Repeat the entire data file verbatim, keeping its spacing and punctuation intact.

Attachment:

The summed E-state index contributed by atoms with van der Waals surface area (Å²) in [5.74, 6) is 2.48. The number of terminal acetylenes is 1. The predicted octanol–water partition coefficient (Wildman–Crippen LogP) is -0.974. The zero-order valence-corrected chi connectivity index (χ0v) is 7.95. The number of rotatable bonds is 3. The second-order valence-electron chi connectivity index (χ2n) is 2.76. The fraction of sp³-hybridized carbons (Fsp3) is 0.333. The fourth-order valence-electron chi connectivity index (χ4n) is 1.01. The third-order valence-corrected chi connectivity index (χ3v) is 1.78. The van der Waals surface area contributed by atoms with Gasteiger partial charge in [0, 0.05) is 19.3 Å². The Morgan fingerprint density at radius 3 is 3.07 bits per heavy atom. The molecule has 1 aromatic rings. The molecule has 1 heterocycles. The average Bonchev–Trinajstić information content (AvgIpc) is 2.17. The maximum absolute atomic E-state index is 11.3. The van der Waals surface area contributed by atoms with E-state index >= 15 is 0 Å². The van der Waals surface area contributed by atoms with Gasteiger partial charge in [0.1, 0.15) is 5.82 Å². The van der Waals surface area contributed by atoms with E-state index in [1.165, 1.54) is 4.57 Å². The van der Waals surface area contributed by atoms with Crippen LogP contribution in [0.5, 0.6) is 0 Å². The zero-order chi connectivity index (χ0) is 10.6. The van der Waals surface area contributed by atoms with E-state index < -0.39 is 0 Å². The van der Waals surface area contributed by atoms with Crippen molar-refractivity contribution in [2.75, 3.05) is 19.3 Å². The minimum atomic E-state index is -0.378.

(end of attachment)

The summed E-state index contributed by atoms with van der Waals surface area (Å²) in [5.74, 6) is 2.48. The number of terminal acetylenes is 1. The predicted octanol–water partition coefficient (Wildman–Crippen LogP) is -0.974. The zero-order valence-corrected chi connectivity index (χ0v) is 7.95. The number of rotatable bonds is 3. The second-order valence-electron chi connectivity index (χ2n) is 2.76. The fraction of sp³-hybridized carbons (Fsp3) is 0.333. The fourth-order valence-electron chi connectivity index (χ4n) is 1.01. The third-order valence-corrected chi connectivity index (χ3v) is 1.78. The van der Waals surface area contributed by atoms with Gasteiger partial charge in [0, 0.05) is 19.3 Å². The Morgan fingerprint density at radius 3 is 3.07 bits per heavy atom. The molecule has 1 aromatic rings. The molecule has 1 heterocycles. The average Bonchev–Trinajstić information content (AvgIpc) is 2.17. The maximum absolute atomic E-state index is 11.3. The van der Waals surface area contributed by atoms with E-state index >= 15 is 0 Å². The van der Waals surface area contributed by atoms with Gasteiger partial charge in [0.1, 0.15) is 5.82 Å². The van der Waals surface area contributed by atoms with E-state index in [1.165, 1.54) is 4.57 Å². The van der Waals surface area contributed by atoms with Crippen LogP contribution in [0.5, 0.6) is 0 Å². The zero-order chi connectivity index (χ0) is 10.6. The van der Waals surface area contributed by atoms with E-state index < -0.39 is 0 Å². The van der Waals surface area contributed by atoms with Crippen molar-refractivity contribution in [2.75, 3.05) is 19.3 Å². The minimum atomic E-state index is -0.378.